Legislative instruments have been introduced in a somewhat piecemeal manner to address specific issues as they arise. Even now most immigration-related services remain on an administrative rather than a legislative basis. Irish immigration policy is strongly influenced by the Common Travel Area shared with the UK. Unlike the other 25 EU member states Ireland and the UK are not "Schengen states" and have chosen to maintain border controls with the rest of the EU. Only Ireland, the UK and Denmark may opt out of EU legal instruments on immigration and asylum. While Ireland has participated in a number of significant asylum-related instruments, this is not the case regarding immigration-related measures. If enacted, the Immigration, Residence and Protection Bill 2008 will put much of Irish immigration policy on a statutory basis for the first time.

The capacity of the State to manage immigration is diminished in the context of large-scale EU immigration. As discussed above, non-EEA labour immigration is now quite restricted and it is likely that this is a trend that will continue as Ireland continues to seek to meet lower-skilled labour needs from within the enlarged EU while attempting to attract only highly-skilled workers from the rest of the world.

Citizenship Policy

There have been very significant policy developments in relation to non-Irish nationals and Irish citizenship in recent years. Like the United States and unlike any other European state, Ireland granted citizenship to anybody born on the territory (the jus soli principle) until 2005. In practice the non-Irish parents of Irish-born children could then apply for residency based on the Irish citizenship of their child. This led to concerns that non-Irish nationals, particularly asylum applicants, were travelling to Ireland and having children in order to gain that status. After a referendum in 2004 and a subsequent Constitutional amendment, changes in citizenship provisions were enacted which meant that any person born in Ireland after 1 January 2005 to non-Irish parents will not be automatically entitled to be an Irish citizen unless one of the parents was lawfully resident in Ireland for at least three out of the four years preceding the child's birth. Periods spent in Ireland as an asylum applicant or student are not considered.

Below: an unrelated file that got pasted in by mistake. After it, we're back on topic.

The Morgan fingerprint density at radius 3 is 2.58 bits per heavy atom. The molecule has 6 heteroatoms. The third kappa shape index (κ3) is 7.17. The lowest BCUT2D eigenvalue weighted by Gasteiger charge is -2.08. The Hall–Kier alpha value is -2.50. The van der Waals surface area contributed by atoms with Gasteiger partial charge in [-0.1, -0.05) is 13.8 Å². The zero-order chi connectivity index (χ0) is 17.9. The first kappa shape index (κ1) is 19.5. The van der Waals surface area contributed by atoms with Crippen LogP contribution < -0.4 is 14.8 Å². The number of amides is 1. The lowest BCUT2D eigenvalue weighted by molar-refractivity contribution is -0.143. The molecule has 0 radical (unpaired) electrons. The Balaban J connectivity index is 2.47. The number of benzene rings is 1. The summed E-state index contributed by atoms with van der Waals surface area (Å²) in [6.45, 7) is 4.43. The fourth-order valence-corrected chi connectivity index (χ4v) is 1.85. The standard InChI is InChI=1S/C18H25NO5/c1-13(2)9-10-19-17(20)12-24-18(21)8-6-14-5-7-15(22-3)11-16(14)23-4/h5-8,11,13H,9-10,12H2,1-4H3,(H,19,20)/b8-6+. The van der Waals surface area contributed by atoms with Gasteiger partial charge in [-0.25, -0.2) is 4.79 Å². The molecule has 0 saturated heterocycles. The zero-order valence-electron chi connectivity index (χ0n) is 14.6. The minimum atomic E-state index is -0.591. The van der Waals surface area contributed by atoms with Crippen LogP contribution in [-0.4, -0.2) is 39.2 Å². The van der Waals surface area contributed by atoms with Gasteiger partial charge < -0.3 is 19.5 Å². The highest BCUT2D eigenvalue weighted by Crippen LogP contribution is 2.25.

Many non-Irish national parents who had applied for residency on the basis of their Irish child had their claims suspended in 2003. In January 2005 the Department of Justice, Equality and Law Reform invited these families to apply to remain in Ireland under the Irish-Born Child 2005 Scheme (IBC/05). Almost 18.000 applications were submitted under the Scheme and of these almost 16.700 were approved. Renewal arrangements have been put in place and after five years of legal residence the families concerned will be able to apply for citizenship.

All foreign nationals in Ireland may apply to become Irish citizens through naturalisation. Among various other requirements applicants must be able to show that they have had a period of 1 year's continuous residence in the State immediately before the date of application and, during the 8 years preceding that, have had a total residence in the State amounting to 4 years. (Altogether they must have 5 years' residence out of the previous 9 years.) The Minister for Justice, Equality and Law Reform has absolute discretion as to whether or not to grant naturalisation and there are significant backlogs in the system – on average an application takes 23 months to be decided upon. If a foreign national is married to an Irish citizen they may apply for Irish citizenship through naturalisation. The residence requirements are less stringent for the spouses of Irish citizens but there is no longer an absolute entitlement to Irish citizenship through marriage.



  1. The EEA comprises the EU plus Norway, Iceland, and Liechtenstein.

  2. See Ruhs (2005).

  3. See Immigrant Council of Ireland (2008) and Cosgrave (2006).

  4. The Common Travel Area (CTA) arrangement with the UK also includes the Channel Islands and the Isle of Man.

  5. Irish asylum law is currently based on the 1996 Refugee Act as amended, and S.I. No. 518 of 2006 which seeks to implement EU Directive 2004/83/EC ("The Qualification Directive"). Other significant EU instruments impacting on Irish asylum law are Directive 2001/55/EC ("The Temporary Protection Directive"), Regulation (EC) No. 343/2003 ("The Dublin Regulation"), Directive 2005/85/EC ("The Procedures Directive") and Regulation (EC) No. 2725/2000 (EURODAC), each of which Ireland has opted into.